Tibet emerged in the first millennium as a Central Asian major power and centre of Buddhist culture. It was then subjected to control by the Mongols and China. During the 18th-19th centuries it existed in isolation and having restored de facto independence in 1913, has since 1949 been subject to the world's longest running ethno-territorial and cultural conflicts and communist experiments.
The invasion of the Chinese People's Liberation Army in 1950 and annexation of Tibet to China in 1951 ushered in mass repressions and cultural genocide that intensified in 1959 after forced collectivization and a crackdown of the Tibetan uprising, followed by new repressions. Tens of thousands are believed to have been killed during the uprising. According to estimates, up to one-tenth of all Tibetans spent time in labour camps in the 1950s and 1960s and lost their lives or health to the inhumane conditions there - in some provinces, less than 10 per cent are said to have returned alive and well. The Dalai Lama, Tibet's spiritual leader and head of government, fled to India with 100,000 other Tibetans, including much of the intellectual elite.
According to dissidents, some 70,000 Tibetans starved to death in 1959-1963 during and after the Great Chinese Famine. Before the Chinese Cultural Revolution started in 1965, the occupation had already cost the lives of hundreds of thousands of Tibetans. By the end of the Cultural Revolution, the number of Tibetan genocide victims had possibly reached 0.6 to one million. Pressure on Tibetan culture and memory culminated with communists destroying Buddhist monasteries, scriptures and other heritage.The largest mass murders took place in 1968 when the Cultural Revolution was nearing its end.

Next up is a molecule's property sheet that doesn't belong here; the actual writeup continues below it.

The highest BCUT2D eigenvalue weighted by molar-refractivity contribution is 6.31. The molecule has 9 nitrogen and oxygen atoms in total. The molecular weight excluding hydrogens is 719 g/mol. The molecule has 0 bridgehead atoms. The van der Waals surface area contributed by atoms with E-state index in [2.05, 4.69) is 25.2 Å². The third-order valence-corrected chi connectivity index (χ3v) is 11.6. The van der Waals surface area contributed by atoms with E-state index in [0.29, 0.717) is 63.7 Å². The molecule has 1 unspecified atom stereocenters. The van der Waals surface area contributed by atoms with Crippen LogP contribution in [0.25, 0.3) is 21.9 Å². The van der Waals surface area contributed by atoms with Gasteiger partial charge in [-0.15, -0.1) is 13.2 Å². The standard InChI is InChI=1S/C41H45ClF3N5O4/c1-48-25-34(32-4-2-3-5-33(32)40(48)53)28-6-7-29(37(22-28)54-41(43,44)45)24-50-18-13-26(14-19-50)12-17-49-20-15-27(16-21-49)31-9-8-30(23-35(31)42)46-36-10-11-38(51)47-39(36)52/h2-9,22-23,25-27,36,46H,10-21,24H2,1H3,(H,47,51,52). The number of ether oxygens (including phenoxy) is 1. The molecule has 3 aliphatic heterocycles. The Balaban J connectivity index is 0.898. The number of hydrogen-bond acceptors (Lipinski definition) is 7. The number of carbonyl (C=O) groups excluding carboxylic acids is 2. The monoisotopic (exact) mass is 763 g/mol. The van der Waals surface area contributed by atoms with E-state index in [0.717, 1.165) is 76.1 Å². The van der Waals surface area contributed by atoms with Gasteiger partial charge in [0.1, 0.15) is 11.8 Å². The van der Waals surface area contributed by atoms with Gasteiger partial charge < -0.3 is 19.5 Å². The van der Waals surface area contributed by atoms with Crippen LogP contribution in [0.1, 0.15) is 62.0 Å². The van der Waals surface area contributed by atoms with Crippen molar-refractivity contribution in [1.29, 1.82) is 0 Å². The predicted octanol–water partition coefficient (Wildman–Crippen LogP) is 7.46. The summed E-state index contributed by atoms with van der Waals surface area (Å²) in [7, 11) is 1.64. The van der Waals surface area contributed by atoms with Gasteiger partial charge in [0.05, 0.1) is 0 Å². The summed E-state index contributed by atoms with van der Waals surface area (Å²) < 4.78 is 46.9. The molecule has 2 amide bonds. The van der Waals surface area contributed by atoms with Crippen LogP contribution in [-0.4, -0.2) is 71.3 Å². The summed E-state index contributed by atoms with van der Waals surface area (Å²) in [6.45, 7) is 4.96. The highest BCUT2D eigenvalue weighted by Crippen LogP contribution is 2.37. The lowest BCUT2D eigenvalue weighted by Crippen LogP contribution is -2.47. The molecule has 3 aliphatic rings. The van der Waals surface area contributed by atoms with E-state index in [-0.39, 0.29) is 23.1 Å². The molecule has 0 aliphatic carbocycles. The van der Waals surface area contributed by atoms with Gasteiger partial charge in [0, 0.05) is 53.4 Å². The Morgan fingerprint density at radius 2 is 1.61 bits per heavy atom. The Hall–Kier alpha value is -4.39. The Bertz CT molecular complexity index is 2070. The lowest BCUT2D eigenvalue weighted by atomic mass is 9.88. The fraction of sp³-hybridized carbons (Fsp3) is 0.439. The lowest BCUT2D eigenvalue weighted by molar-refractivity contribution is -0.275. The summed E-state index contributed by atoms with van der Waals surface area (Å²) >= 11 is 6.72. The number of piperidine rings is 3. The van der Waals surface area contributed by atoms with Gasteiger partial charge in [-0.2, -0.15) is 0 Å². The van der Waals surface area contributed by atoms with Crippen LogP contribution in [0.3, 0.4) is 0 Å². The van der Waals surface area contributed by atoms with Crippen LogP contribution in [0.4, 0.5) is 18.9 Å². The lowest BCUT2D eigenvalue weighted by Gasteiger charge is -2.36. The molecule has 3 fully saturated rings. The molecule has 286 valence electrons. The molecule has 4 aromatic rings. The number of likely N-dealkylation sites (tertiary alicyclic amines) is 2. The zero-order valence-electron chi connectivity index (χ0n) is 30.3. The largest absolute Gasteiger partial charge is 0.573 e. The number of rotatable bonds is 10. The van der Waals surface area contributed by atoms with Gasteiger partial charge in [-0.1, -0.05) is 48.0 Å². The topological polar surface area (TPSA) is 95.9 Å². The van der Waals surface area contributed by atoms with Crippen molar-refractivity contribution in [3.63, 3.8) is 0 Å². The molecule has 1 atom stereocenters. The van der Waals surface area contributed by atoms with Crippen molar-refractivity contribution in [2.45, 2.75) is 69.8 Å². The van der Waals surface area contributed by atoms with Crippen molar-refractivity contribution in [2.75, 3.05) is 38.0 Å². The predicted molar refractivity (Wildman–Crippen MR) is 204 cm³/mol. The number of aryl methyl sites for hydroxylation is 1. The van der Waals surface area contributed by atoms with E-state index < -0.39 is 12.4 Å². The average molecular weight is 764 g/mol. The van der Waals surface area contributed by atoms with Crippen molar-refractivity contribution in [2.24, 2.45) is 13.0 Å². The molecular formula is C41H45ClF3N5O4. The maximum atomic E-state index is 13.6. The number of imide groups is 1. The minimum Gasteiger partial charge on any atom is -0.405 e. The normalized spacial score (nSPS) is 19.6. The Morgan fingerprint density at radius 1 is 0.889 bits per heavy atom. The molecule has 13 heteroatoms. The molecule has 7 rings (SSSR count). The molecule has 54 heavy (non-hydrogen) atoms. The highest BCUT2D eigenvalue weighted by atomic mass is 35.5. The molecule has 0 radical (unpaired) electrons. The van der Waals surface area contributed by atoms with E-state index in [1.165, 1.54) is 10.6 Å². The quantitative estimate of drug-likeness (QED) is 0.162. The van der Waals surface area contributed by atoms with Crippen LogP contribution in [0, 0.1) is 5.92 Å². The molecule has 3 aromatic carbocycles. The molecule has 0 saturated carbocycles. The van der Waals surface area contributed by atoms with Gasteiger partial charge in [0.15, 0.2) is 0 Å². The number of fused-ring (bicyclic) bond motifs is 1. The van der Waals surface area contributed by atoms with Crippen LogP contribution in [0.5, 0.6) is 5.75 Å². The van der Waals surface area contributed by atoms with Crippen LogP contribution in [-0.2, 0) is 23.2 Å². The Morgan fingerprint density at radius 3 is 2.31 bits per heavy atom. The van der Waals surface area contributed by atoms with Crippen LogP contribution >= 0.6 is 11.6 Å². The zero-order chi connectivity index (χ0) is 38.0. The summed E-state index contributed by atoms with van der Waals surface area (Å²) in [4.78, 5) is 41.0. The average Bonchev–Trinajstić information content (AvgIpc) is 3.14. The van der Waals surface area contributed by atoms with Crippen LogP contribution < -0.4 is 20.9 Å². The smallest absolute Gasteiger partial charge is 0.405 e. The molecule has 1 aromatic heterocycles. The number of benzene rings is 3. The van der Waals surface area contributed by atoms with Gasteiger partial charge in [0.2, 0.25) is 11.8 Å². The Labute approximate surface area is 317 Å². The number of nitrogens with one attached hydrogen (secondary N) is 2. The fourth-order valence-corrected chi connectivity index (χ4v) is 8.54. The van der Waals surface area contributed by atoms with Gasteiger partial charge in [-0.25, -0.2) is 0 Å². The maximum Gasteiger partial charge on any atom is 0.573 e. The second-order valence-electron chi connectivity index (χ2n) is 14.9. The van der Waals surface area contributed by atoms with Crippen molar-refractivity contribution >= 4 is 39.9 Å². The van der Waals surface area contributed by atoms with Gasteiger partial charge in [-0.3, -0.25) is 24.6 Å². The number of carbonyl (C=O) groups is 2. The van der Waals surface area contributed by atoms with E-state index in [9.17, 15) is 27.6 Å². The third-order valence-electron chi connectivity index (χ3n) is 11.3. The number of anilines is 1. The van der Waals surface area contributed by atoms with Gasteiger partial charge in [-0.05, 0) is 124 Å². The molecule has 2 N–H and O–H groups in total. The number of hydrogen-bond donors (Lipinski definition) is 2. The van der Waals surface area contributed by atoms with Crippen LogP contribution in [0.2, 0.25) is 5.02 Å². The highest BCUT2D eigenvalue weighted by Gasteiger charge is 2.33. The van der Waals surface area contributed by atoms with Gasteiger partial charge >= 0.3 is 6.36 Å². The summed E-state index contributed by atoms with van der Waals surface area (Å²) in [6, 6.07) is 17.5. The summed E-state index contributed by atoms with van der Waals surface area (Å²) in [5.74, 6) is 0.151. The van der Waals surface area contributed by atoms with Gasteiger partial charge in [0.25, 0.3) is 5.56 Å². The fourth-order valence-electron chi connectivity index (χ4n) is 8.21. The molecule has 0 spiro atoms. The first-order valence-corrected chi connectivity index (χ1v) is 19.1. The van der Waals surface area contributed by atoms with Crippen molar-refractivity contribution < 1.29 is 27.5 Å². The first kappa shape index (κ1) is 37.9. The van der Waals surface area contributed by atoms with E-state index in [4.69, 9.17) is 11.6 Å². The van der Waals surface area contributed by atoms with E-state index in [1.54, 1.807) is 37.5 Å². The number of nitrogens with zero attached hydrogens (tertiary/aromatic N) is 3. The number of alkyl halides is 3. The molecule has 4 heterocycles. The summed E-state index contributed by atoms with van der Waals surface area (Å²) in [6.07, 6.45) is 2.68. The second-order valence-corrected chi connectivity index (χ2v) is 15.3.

A less obvious onslaught has taken the shape of deliberate Chinese colonization since the 1980s. After the completion of the Qinghai-Tibet railway, Stalinist-style colonization has intensified in recent years and the percentage of Tibetans in the Tibet Autonomous Region has been steadily falling. According to some sources, Tibetans make up only 42% of the population in Tibet's capital Lhasa. In other regions, where Tibetans remain a majority, environmental woes have been caused by extensive mining.
Although torture and fast-track executions have never ceased, the repressions of the 1980s are minor compared to the destruction of the 1960s and early 1970s. Since the 1987 unrest, about 1,000 deaths have been confirmed. A majority of those are victims of the 1987 and 2008 mass protests and refugees shot on the India-Nepal border. Estimates of the number of political prisoners and political detainees range from a few thousand to ten thousand. The unrest of March 2008, with over a hundred dead and a thousand arrested, will probably change the picture as conclusions are yet to be made.
Tibet's isolation and the lack of comprehensive statistics make it hard to compile data on victims. Official Chinese data is problematic and incomplete, as are the accounts by the Tibetan government in exile. The latter published an evaluation in 1984, according to which there were up to 1.2 million violent or unnatural deaths from 1945-1979 caused by the PRC's occupation. According to this estimate, that was referenced in Western media without criticism, about 174,000 people died in prison and in the camps (other sources have stated that the number was closer to 75-100 000); 156,000 through executions; 432,000 in battles (according to other estimates up to 100,000); 200,000-413,000 on account of starvation; 93,000 through torture and about 9,000 committed suicide. The abundance of speculations is resulting from the lack of reliable initial data - especially concerning the census, according to which there could have been 3-6 million people in Tibet before the invasion of the People's Republic of China. The U.S. Congress has estimated that from 1959-79 nearly 1 million people died directly on account of political instability, executions, imprisonments and starvation, overall thus 1/7 – 1/5 of the population, disregarding demographic processes.